I really do try to post here daily, but yesterday I had a visitor from Toronto, a young editor who'd worked on a magazine I tried to get into, and he took me up on my standing offer to visitors to go on my Justifiably Famous Walking Tour. I started it seven years ago when I moved into this house and the brother of a friend, a guy who described himself as "a paranoid New York Jew," asked if I could show him around. I've done it dozens of times since then, and it just gets more, well, professional, I guess. It takes about four hours now, starting at my house, going on to the pathetic Berlin Wall memorial and then threading down into the Scheunenviertel with its many Jewish memorials and onwards to Alexanderplatz, the Prussian court, the Gendarmenmarkt, Friedrichstr., Unter den Linden, the Brandenburg Gate, then back across the river to a real live Nazi air-raid bunker, and ending up two blocks from my house at Brecht's grave.
The thing that I found disturbing this time was that more and more, I'm pointing out things that aren't there any more. Oh, I don't mean things like the former Jewish old age home that was used by the SS as a collection point for Jews being shipped off to the camps, or like Christian Boltanski's superb Missing House, but, rather, things that have gone missing in the ten years since I moved here, places where artists lived, worked, and showed their stuff, underground bars and clubs (okay, illegal bars and clubs), funk that's been covered over with a veneer of glitz in hopes the property can change hands before it starts to fall apart again, little businesses that have been driven out by lunatic spiraling real-estate prices. These are things that can't be replaced at all, things that made living in this grim place worthwhile.
The book-burning monument at Bebelplatz is in the middle of a sea of mud (excuse me, construction for a "vitally needed" underground parking garage, ahem), and, along with the Boltanski, it's a truly wonderful meditation on a piece of unpleasant history. But instead, thanks to an odd lack of traffic on Karl-Lieibknecht-Str., which we sprinted across, I spontaneously added Rosenstr., where there are two major things to see, the site of the SS prison where Jewish men married to German women were imprisoned and then freed by the womens' protests (it, along with the Bebelplatz monument, is also here) and the site of the first synagogue in Berlin, something I've walked past dozens of times without seeing. And no wonder: there's a historical marker there, but it's facing away from the street so you can't see it! The lengths this city goes to screw itself up are truly awe-inspiring.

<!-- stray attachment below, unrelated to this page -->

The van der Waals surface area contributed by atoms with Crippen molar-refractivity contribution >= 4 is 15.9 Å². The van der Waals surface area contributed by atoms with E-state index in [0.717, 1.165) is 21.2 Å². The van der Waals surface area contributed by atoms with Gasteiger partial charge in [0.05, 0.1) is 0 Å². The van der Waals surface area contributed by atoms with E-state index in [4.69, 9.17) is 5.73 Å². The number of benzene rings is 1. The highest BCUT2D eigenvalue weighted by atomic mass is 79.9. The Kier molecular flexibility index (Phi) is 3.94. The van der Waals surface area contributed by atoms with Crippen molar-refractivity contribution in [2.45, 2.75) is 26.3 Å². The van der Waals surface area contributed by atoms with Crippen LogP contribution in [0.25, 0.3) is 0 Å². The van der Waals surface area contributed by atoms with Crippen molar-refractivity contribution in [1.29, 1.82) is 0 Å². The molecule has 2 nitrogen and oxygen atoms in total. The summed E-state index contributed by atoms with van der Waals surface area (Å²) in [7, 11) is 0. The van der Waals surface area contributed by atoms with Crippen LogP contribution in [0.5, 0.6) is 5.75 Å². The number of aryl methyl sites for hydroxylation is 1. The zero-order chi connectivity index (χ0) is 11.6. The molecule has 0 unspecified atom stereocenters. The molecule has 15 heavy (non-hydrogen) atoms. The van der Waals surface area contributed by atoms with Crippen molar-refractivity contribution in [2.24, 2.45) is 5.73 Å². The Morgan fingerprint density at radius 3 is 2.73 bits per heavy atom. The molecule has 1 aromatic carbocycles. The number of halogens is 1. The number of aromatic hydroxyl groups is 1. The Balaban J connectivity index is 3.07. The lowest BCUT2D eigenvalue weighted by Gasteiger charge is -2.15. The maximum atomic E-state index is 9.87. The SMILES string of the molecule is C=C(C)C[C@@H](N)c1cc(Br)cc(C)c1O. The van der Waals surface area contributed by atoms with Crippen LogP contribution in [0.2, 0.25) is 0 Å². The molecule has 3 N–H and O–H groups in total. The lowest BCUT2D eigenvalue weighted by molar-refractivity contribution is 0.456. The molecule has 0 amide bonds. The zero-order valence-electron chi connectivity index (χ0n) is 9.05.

The tour ends at the graveyard a block and a half from my house, where Brecht, Hegel, Paul Dessau, and many other notables are buried, and that brought it conveniently close to the supermarket, so I could lay in some supplies for the weekend. The editor and I still hadn't talked business, and he graciously offered me dinner at the restaurant on the corner just up from my house, which, since this post is notably light on sauerkraut today, I should mention. (Incidentally, before you click on that link, be aware they've added some awful music, and the English text is decidedly in need of work. Hmmm, maybe a trade-out in my future?) Honigmond is, simply, one of the best restaurants I know of. It's inexpensive -- I think the top price for an entree is usually €13 -- and the basic philosophy is normal German dishes with an unusually creative fillip. I had to eat there for the first week I lived in this apartment because the kitchen wasn't ready yet (oh, I didn't have to, but I did), and I've used it since then as a meeting place for when we were doing our English-language magazine project, as a place to celebrate my 50th birthday, and as somewhere to go if I was travelling on an assignment and got back too late to shop for dinner. I've even gotten to where I look for a "Honigmond" in any city I travel to (I've found one, Weinstock, on the market square in Leipzig, and although they don't get creative with tradition, certainly the atmosphere qualifies Chez Paul on the rue de Charonne in Paris). The hotel, both the pension upstairs, and, I assume, the "Garden Hotel" a block and a half away, is affordable and very welcoming. In fact, once I move away from this hellhole, that's where I'll stay when I come back.
After dinner, we decided to have a couple of beers -- my first in some time, owing to the current level of poverty. Unfortunately, I've banned myself from what used to be my "local," Jarman, because of an unfortunate series of events involving me and a brilliant, but apparently self-destructive young woman who works (and drinks) there. It's probably not a complete tragedy: Daniel Jarman, the owner, has apparently done some stuff that's made other people I know shy away from the place, and he's acted odd to me on a couple of recent occasions. Anyway, a rather new place called Altes Europa on Gipsstr. looked attractive, so we went down there. Nice enough, but rather unpopulated on a Saturday night, and so it was hard to judge what kind of crowd it was.
So that's my excuse this time. Let's see what tomorrow's is.